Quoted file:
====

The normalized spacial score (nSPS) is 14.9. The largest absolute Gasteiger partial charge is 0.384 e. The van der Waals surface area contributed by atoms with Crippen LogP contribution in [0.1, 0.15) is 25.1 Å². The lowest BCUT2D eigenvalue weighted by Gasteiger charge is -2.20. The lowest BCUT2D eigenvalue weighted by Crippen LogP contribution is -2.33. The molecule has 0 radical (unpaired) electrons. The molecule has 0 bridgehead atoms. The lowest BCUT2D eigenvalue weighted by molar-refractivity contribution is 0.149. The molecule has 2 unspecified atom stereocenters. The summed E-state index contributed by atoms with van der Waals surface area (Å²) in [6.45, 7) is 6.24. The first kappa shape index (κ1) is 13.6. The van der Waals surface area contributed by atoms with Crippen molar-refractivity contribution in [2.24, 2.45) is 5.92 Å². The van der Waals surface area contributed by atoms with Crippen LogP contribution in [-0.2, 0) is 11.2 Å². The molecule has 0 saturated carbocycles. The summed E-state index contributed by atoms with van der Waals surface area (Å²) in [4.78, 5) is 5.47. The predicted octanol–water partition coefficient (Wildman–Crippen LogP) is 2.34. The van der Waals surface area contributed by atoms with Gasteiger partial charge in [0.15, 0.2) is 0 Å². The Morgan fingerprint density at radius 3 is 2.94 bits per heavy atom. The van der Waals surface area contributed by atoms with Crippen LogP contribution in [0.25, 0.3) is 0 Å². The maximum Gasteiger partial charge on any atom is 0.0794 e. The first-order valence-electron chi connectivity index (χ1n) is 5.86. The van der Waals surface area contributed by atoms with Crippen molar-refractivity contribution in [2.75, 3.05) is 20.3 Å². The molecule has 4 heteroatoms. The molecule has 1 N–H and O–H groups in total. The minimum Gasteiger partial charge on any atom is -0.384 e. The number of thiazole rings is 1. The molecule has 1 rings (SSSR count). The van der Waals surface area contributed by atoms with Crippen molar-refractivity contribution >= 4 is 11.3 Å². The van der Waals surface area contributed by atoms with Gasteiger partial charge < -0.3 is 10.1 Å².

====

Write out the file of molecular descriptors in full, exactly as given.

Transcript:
The normalized spacial score (nSPS) is 14.9. The largest absolute Gasteiger partial charge is 0.384 e. The van der Waals surface area contributed by atoms with Crippen LogP contribution in [0.1, 0.15) is 25.1 Å². The lowest BCUT2D eigenvalue weighted by Gasteiger charge is -2.20. The lowest BCUT2D eigenvalue weighted by Crippen LogP contribution is -2.33. The molecule has 0 radical (unpaired) electrons. The molecule has 0 bridgehead atoms. The lowest BCUT2D eigenvalue weighted by molar-refractivity contribution is 0.149. The molecule has 2 unspecified atom stereocenters. The summed E-state index contributed by atoms with van der Waals surface area (Å²) in [6.45, 7) is 6.24. The first kappa shape index (κ1) is 13.6. The van der Waals surface area contributed by atoms with Crippen molar-refractivity contribution in [2.24, 2.45) is 5.92 Å². The van der Waals surface area contributed by atoms with Crippen LogP contribution in [-0.2, 0) is 11.2 Å². The molecule has 0 saturated carbocycles. The summed E-state index contributed by atoms with van der Waals surface area (Å²) in [4.78, 5) is 5.47. The predicted octanol–water partition coefficient (Wildman–Crippen LogP) is 2.34. The van der Waals surface area contributed by atoms with Gasteiger partial charge in [0.15, 0.2) is 0 Å². The Morgan fingerprint density at radius 3 is 2.94 bits per heavy atom. The van der Waals surface area contributed by atoms with Crippen LogP contribution in [0.25, 0.3) is 0 Å². The maximum Gasteiger partial charge on any atom is 0.0794 e. The first-order valence-electron chi connectivity index (χ1n) is 5.86. The van der Waals surface area contributed by atoms with Crippen molar-refractivity contribution in [2.75, 3.05) is 20.3 Å². The molecule has 4 heteroatoms. The molecule has 1 N–H and O–H groups in total. The minimum Gasteiger partial charge on any atom is -0.384 e. The number of thiazole rings is 1. The molecule has 1 rings (SSSR count). The van der Waals surface area contributed by atoms with Crippen molar-refractivity contribution >= 4 is 11.3 Å². The van der Waals surface area contributed by atoms with Gasteiger partial charge < -0.3 is 10.1 Å².